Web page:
Honourable senators, I sincerely apologize to Senator Patterson for the words I used in a tweet on social media. I deleted the tweet as soon as possible. Senator Patterson, please accept my sincere apology for this ill-advised tweet.
As you know, I did not name any senators in this tweet, although that is no excuse. I did not name names.
This came after a tough week, but Senator Patterson was not the issue. The issue was more generally the opposition strategy, which led me to believe that we had concluded an agreement based on transparency and trust in the days preceding the clause-by-clause review of the bill.
Let me explain. The committee chair came to see me to say that we would be sharing our amendments. He said, “Put your amendments on the table and we will do the same. Then we will have a good, open, and cordial discussion on the amendments to understand them properly and see whether any amendments overlap.”
In short, we showed transparency and trust on this issue. We had that meeting; we discussed amendments, and we even had other meetings to discuss very specific terms.
At that point, the Conservatives were to move six amendments and we, on our side, were to move three. Everything was on the table. I had no indication that the Conservatives were going to change their strategy. At least I was never informed of it.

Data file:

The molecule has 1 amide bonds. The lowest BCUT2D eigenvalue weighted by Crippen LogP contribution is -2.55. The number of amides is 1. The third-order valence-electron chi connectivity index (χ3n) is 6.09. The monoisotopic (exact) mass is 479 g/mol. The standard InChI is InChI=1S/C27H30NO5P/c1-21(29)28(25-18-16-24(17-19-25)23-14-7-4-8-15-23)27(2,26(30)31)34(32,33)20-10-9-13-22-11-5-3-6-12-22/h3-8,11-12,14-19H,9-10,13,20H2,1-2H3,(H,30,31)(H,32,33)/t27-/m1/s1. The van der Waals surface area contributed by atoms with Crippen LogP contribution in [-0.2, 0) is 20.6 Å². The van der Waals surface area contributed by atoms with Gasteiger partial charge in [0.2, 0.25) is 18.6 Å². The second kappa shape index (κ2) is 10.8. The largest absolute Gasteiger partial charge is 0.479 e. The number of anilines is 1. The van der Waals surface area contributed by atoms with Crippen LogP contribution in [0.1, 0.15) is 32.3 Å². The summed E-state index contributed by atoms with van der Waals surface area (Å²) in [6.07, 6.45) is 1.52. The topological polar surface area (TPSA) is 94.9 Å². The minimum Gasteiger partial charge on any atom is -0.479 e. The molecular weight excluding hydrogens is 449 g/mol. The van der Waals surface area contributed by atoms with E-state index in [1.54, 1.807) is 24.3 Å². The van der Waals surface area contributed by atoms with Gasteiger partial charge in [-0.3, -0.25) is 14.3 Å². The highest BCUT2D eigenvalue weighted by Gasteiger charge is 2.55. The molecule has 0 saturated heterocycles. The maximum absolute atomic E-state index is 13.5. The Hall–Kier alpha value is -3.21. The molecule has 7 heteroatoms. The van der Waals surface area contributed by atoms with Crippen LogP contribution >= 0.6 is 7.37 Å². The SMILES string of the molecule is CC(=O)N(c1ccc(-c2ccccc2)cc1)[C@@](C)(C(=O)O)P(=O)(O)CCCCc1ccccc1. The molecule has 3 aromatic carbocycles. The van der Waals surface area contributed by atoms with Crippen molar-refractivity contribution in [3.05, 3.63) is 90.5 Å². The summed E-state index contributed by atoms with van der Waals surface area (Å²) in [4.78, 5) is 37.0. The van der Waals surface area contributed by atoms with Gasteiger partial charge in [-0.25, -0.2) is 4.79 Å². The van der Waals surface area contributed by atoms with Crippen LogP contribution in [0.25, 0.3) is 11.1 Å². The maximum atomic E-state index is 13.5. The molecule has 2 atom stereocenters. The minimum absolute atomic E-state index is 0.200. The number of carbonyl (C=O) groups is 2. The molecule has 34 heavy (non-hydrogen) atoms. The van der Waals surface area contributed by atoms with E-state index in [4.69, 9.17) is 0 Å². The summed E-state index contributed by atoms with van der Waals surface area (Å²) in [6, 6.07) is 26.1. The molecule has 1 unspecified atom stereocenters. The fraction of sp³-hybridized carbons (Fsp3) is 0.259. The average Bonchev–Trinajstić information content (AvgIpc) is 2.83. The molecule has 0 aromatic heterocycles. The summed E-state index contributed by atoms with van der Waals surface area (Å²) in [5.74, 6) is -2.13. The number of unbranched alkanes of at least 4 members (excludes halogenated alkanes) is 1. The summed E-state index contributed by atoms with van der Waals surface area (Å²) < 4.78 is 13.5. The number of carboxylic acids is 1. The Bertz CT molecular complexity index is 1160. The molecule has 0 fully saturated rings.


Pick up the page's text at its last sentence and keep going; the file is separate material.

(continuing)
At the start of the clause-by-clause study, all of the Conservatives’ amendments were withdrawn. In the case of two of my amendments that had the same intent, the Conservatives chose — as is their right — not to vote on any amendment and to reject the entire bill.
They did act within the rules of the Senate. However, what upset me was that I had trusted in the process, and I felt that my trust had been betrayed, which led to my ill-advised statement.
Therefore, I sincerely apologize to Senator Patterson, whom I hold in high regard. We have had some very pointed and interesting discussions about the type of amendments we could move.
Thank you very much.